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Cross-Processing and Old Film

By: J.A.J Aaronson - Updated: 22 May 2013 | comments*Discuss
Cross Processing Old Film Digital

Lomography has had something of resurgence in recent years. This is a widely followed branch of film photography which takes its name from Lomo a camera manufacturer who specialise, bluntly, in producing awful cameras.

Lomo cameras are notoriously badly manufactured; they generally have plastic lenses (rather than glass) and are far from leak-proof. As a result, interesting and unpredictable effects are produced as a result of light leaking into the body of the camera and vignetting (where the centre of the image is more highly focused and exposed than the areas around it).

Swapping Chemicals

Photos taken with so-called ‘toy’ cameras like this tend to be easily recognisable. They are highly contrasted and have a surreal, other-worldly feel. Lomo photographers are also particularly keen on cross-processing, although this technique can be used regardless of what type of film camera you are shooting with. Essentially, cross-processing means developing film in chemicals which are designed for use with other types of film.

The most common cross-processing techniques involve developing E6 film (slide film) in C41 (‘regular’ negative film) chemicals, or C41 film in E6 chemicals. In the case of the former, a positive image will be produced, and in the latter a negative image will be produced that can then be printed.

Cross-processing produces very distinctive results. Images printed using these techniques will generally have a very high contrast, and the colours in your pictures will change. Generally colours will become heightened, and you will end up with vibrant prints that have similar surreal qualities to those present in photos made with Lomo cameras. The great joy of cross-processing is that you don’t require a darkroom or any special equipment to do it; all you need is your desired type of film and a local processing lab. When you send your film in for processing give specific instructions that you would like your film developed with the relevant chemicals, and that you would like the technician to carry out the processing as they would if they were given the opposite type of film.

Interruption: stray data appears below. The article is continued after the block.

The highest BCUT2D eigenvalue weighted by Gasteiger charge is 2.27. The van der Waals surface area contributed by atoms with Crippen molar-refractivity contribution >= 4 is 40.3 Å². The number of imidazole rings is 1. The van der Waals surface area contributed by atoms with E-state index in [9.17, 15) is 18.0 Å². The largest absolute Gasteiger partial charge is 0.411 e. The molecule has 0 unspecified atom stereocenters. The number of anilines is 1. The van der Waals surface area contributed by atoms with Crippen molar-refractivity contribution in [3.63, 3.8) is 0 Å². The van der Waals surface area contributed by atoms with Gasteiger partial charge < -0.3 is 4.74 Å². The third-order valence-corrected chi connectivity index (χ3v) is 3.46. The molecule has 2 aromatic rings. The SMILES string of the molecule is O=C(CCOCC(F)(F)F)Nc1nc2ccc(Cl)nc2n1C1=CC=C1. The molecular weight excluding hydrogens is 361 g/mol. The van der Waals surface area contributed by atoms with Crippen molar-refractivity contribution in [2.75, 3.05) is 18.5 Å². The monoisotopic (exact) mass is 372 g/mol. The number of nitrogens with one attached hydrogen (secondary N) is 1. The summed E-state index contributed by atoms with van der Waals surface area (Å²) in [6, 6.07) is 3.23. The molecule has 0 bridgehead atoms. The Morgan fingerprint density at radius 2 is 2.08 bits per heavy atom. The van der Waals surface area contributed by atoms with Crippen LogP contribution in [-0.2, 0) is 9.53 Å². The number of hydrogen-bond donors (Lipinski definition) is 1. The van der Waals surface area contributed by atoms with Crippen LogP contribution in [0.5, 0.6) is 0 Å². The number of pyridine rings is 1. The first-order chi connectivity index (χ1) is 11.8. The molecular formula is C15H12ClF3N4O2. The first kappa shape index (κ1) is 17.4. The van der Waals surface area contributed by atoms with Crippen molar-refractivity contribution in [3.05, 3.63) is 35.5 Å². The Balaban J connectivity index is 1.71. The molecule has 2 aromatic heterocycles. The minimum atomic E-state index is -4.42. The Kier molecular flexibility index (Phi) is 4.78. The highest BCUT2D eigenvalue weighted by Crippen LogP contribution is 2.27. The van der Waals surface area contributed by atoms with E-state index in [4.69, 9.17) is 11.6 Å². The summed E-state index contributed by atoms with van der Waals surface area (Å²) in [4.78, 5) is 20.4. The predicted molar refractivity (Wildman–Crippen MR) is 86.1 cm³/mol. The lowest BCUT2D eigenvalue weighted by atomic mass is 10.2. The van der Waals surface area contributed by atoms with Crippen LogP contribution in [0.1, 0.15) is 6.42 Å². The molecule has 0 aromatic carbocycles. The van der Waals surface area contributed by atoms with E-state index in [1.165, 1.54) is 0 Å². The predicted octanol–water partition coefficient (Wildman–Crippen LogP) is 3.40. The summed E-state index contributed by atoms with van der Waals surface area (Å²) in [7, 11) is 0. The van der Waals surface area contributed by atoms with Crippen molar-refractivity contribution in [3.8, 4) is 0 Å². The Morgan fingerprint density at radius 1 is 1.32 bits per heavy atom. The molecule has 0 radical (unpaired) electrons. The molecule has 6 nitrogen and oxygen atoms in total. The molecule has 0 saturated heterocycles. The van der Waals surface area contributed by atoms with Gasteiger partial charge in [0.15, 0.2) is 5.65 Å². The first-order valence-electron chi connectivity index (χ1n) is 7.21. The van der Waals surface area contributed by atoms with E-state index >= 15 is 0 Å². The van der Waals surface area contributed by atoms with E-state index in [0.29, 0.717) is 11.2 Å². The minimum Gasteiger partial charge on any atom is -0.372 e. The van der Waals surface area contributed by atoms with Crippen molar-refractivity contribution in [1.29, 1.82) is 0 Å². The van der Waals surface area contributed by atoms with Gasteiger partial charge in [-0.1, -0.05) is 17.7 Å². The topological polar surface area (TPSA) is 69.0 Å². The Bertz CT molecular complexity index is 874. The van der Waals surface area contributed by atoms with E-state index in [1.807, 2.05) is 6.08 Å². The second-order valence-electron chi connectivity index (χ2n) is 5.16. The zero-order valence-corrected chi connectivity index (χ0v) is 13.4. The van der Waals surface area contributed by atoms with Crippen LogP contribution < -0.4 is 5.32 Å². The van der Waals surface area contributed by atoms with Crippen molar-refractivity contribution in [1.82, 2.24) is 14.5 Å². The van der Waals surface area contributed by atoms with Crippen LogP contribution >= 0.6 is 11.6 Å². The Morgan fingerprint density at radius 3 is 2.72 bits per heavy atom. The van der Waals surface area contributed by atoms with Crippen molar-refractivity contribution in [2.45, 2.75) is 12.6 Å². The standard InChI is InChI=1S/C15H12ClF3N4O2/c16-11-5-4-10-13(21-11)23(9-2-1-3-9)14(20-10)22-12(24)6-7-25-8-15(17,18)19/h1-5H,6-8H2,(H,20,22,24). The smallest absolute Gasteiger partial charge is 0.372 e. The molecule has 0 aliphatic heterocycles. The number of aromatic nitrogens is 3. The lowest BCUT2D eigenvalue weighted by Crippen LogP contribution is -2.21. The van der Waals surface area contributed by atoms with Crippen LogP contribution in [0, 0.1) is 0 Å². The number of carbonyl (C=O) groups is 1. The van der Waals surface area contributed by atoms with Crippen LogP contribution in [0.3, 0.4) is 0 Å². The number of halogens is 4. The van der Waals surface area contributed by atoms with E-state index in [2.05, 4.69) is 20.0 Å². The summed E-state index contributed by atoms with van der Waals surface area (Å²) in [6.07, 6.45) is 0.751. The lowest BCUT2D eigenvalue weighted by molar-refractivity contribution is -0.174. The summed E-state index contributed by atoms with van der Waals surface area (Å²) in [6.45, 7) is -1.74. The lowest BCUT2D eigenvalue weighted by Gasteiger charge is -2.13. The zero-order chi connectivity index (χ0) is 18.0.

Old Film

Many photographers who use cross-processing also find that out of date film adds to the vibrancy of the colours and the bizarre effects. Old film is very cheap to pick up on the internet, and can produce even more unpredictable results because of the degradation of the film surface. As with many other aspects of photography, experimentation is the key.

If you are a digital photographer, it is possible to get the same effects as would be produced by cross-processing; the wonders of Photoshop can mean that you can have the best of both worlds. In order to emulate the colour effects produced in the darkroom, you can use the Curves function of the program to increase the balance of each colour channel. Try adjusting each channel individually, rather than moving the entire RGB spectrum at once, in order to get the exact results that you want. After this, you can add an Adjustment Layer with a colour cast to produce the distinctive atmosphere of film cross-processing. Try using a deep yellow to begin with, and experiment from there.

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